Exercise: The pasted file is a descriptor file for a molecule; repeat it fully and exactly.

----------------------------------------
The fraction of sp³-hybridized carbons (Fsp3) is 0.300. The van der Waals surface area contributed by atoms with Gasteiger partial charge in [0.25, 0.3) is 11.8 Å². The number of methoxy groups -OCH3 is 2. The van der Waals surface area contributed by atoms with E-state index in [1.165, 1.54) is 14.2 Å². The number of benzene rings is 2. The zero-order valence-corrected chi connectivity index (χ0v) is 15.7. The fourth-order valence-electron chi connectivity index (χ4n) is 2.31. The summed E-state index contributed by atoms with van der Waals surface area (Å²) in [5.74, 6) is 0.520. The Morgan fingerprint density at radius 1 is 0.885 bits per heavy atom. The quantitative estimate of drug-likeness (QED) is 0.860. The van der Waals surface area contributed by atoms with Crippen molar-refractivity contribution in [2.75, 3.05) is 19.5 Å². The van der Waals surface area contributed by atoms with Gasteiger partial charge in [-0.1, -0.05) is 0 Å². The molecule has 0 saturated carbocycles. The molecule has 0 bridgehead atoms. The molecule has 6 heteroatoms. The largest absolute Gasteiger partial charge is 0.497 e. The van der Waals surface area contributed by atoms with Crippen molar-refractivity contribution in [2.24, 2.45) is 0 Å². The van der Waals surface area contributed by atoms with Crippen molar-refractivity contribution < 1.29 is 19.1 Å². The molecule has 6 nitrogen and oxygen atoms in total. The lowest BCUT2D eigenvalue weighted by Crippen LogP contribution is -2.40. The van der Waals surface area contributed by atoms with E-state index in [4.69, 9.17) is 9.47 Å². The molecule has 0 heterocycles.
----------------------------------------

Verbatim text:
The fraction of sp³-hybridized carbons (Fsp3) is 0.300. The van der Waals surface area contributed by atoms with Gasteiger partial charge in [0.25, 0.3) is 11.8 Å². The number of methoxy groups -OCH3 is 2. The van der Waals surface area contributed by atoms with E-state index in [1.165, 1.54) is 14.2 Å². The number of benzene rings is 2. The zero-order valence-corrected chi connectivity index (χ0v) is 15.7. The fourth-order valence-electron chi connectivity index (χ4n) is 2.31. The summed E-state index contributed by atoms with van der Waals surface area (Å²) in [5.74, 6) is 0.520. The Morgan fingerprint density at radius 1 is 0.885 bits per heavy atom. The quantitative estimate of drug-likeness (QED) is 0.860. The van der Waals surface area contributed by atoms with Crippen molar-refractivity contribution in [2.75, 3.05) is 19.5 Å². The van der Waals surface area contributed by atoms with Gasteiger partial charge in [-0.1, -0.05) is 0 Å². The molecule has 0 saturated carbocycles. The molecule has 0 bridgehead atoms. The molecule has 6 heteroatoms. The largest absolute Gasteiger partial charge is 0.497 e. The van der Waals surface area contributed by atoms with Crippen molar-refractivity contribution in [2.24, 2.45) is 0 Å². The van der Waals surface area contributed by atoms with Crippen molar-refractivity contribution < 1.29 is 19.1 Å². The molecule has 6 nitrogen and oxygen atoms in total. The lowest BCUT2D eigenvalue weighted by Crippen LogP contribution is -2.40. The van der Waals surface area contributed by atoms with E-state index in [4.69, 9.17) is 9.47 Å². The molecule has 0 heterocycles.